The Highland Road, for those of you who don’t know, is a series of roads put in by the logging company to harvest wood from the interior of the Cape Breton Highlands. (You can read more about this part of the island here.) My Dad, who works in the woods doing treeplanting, laying out cuts, and other stuff I don’t know too much about, is frequently taking the Highland Road to work. You get on it in Middle River, and you can drive up to Cheticamp or Wreck Cove on it. They are all dirt roads, and they are marked, somewhat. Once you’re off the main road, though, it’s kind of a maze. Other than logging trucks, you’re also likely to encounter hunters, snowmobilers, or dirt bikers, depending on the season.

And I had never been up there. Not even with my father who goes up there every week through work season, or my brother who worked up there with Dad for a time. I’d always just driven past the turnoff on Hunter’s Mountain and thought, “Maybe someday!”
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Well, someday came last weekend. My friend Tanya and her husband Ronnie (hi guys!) like to go up to Cape Clear on Thanksgiving weekend and they invited me along. IMG_8799 IMG_8800 IMG_8801 IMG_8802 IMG_8803 IMG_8804

We went in time to see the sun set. IMG_8805 IMG_8806 IMG_8807Oh and we took my friend and classmate Jacquie along too. Here she is on the left being goofy. As usual.

IMG_8808 IMG_8809 IMG_8810 IMG_8811 IMG_8812This is my nervous face. As in, “behind me is a 300-ft drop off” nervous.

IMG_8813And this is my “trying not to be nervous, pretending everything is just fine” face.

IMG_8814 IMG_8815 IMG_8816 IMG_8817How many pictures can you take of the drop off and the Margaree River way down below? Apparently a lot!

IMG_8818Jacquie points the way.

IMG_8819Ronnie ducks down below the ledge, and terrifies us ladies, who stand far back. (Can you see him?)

IMG_8820Tanya taking a picture, and waiting for Ronnie to fall. (Well, not really. But we were scared.)

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To get there: Drive to Middle River and up Hunter’s Mountain. Turn at the Highland Road (there is a sign that says Public Rifle Range). Drive 38 kilometers along the road, until you come to the Second Forks Road (there will also be a sign that says Cape Clear). Drive another ten kilometers. Whenever you come to a fork, go the way that looks the most-travelled (it will be fairly obvious). If you have an ATV you can go all the way to the end, but if not, park and walk the last 100 m because there are massive puddles and big rocks in the road. If you need better directions, you can either just Google it (there are actually lots of sites!) or check out this geocaching website I found.

And this one has aerial photos of the look off – definitely worth a peek.

Edit: a reader commented the following, and it’s definitely a good point: “If you’re not familiar with the highland roads, I would suggest picking up a map of the area before you head in. It’s a maze-like network of roads and would be pretty easy to get lost if you took a wrong turn. Make sure you have a full gas tank.”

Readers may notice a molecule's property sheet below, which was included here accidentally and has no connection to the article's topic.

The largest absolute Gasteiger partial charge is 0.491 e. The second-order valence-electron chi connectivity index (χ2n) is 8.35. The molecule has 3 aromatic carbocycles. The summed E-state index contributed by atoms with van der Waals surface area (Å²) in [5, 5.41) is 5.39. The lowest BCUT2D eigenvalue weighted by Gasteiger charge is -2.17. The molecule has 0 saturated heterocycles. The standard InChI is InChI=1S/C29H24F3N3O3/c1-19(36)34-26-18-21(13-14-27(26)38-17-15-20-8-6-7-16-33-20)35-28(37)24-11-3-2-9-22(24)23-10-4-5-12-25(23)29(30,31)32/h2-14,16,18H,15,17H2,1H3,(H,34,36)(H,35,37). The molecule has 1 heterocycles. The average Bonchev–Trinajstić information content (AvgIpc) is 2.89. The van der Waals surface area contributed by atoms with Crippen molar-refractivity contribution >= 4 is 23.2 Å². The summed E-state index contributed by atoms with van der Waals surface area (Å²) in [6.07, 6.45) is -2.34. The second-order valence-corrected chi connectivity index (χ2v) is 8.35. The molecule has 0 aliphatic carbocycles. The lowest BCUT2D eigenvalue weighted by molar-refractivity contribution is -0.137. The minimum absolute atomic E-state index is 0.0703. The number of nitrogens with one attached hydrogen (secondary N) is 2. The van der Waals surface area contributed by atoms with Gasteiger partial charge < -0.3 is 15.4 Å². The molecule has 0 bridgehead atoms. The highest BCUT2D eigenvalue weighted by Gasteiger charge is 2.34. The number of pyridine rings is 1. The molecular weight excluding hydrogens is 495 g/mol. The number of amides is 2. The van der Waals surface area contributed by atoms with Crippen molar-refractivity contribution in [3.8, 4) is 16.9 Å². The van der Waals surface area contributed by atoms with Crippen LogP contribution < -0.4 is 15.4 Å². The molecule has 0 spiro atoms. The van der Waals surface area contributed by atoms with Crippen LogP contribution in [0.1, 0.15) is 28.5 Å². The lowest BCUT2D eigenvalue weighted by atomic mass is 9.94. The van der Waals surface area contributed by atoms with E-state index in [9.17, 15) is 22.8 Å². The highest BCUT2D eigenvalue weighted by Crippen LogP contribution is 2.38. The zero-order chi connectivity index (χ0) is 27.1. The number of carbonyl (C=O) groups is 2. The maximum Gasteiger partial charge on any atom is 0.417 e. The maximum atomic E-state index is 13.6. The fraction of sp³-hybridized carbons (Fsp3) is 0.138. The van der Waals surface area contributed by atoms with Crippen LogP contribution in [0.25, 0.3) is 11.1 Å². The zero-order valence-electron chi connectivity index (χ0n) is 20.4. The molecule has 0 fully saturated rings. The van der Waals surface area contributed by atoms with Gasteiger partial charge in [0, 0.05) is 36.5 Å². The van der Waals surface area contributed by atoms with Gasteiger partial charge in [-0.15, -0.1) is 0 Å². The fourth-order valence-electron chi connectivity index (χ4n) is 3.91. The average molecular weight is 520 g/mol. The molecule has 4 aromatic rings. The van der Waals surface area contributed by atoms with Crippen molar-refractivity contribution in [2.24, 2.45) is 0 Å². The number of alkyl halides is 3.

To get a map, contact the Department of Natural Resources office nearest you: http://www.gov.ns.ca/natr/staffdir/offices.asp.

Second Edit: A friend showed me this picture he took of when he rappelled down Cape Clear! What the f-bomb!

Posted in Active living, Day to Day Life, For Fun, Outdoors | Tagged , , , | 4 Comments

long weekends are the best!

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Time is flying these days. But the long weekend was glorious. The weather was beautiful, I got to see some friends, and have tea and catch-up chats, and take some nice walks, but also have some chilled-out time at home. Now I’m clearing my calendar and preparing to be really productive this fall, both in school and also in planning the next step of my wee business. (Which is selling postcards and stickers.) I’ll share more on here once those plans are a bit more firm!

Tomorrow or the next day, here on the blog I’ll share photos of my trip out to Cape Clear last Friday, along with directions on how to get there yourself… it’s a beautiful spot and I had wanted to get there since years! Definitely worth the drive and the adventure of finding it.

Also, I hope you’re enjoying Celtic Colours if you’re doing that, this week! I don’t have time this year to take in any of the festival fun, as school tasks and home life are taking priority, but I do have some fond memories of festivals past that I get to relive around this time of year, by listening to the album “Haven” by the band Flook. (Mainly the memories are of what it was like to be able to stay up past midnight, back when I was a fresh-faced 19-year-old!)

Posted in Day to Day Life, Leah's thoughts, Outdoors | 1 Comment

happy thanksgiving!

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Goodness, how did we get here already!? I don’t know about you, but for me the last month and a half has flown by. Between Lumiere, the Writers’ Festival, and school, it’s gone by really fast.

Celtic Colours, the big island-wide music and culture festival, starts today and goes for a whole week. I don’t think I have the energy or time to make it to any events, but for those of you who are going to some concerts or workshops, slainte!! And have fun!

I’m thankful for so much these days but for the purposes of keeping this post short and not super irritating, I’m going to name just a few:

  • My honey. He’s so giving and loving, it makes me feel positively spoiled. I’d write more — I could gush about my mister for days! — but he’s a private person and I respect that. Suffice it to say, even though he challenges me daily, he’s also the perfect one for me. And holy crap, am I ever grateful that he’s a patient man!
  • Cape Breton’s natural beauty. Lakes, rivers, beaches, woods, mountains, bogs… we are stinking rich with the beautiful wild here.
  • Taste buds – especially at Thanksgiving. To be able to taste all the delicious food is a blessing… ham, scalloped potatoes, green beans with bacon, and of course pie…. mmmm…
  • Not to be schmaltzy or anything, but I’m also super grateful for you, my dear readers. For your support, your smiles, your comments in person and online. I hope you all have a great weekend of relaxation and fun. Oh and of course food!

And here are two posts from this time last year:

Posted in Day to Day Life, Leah's thoughts | Tagged , | 3 Comments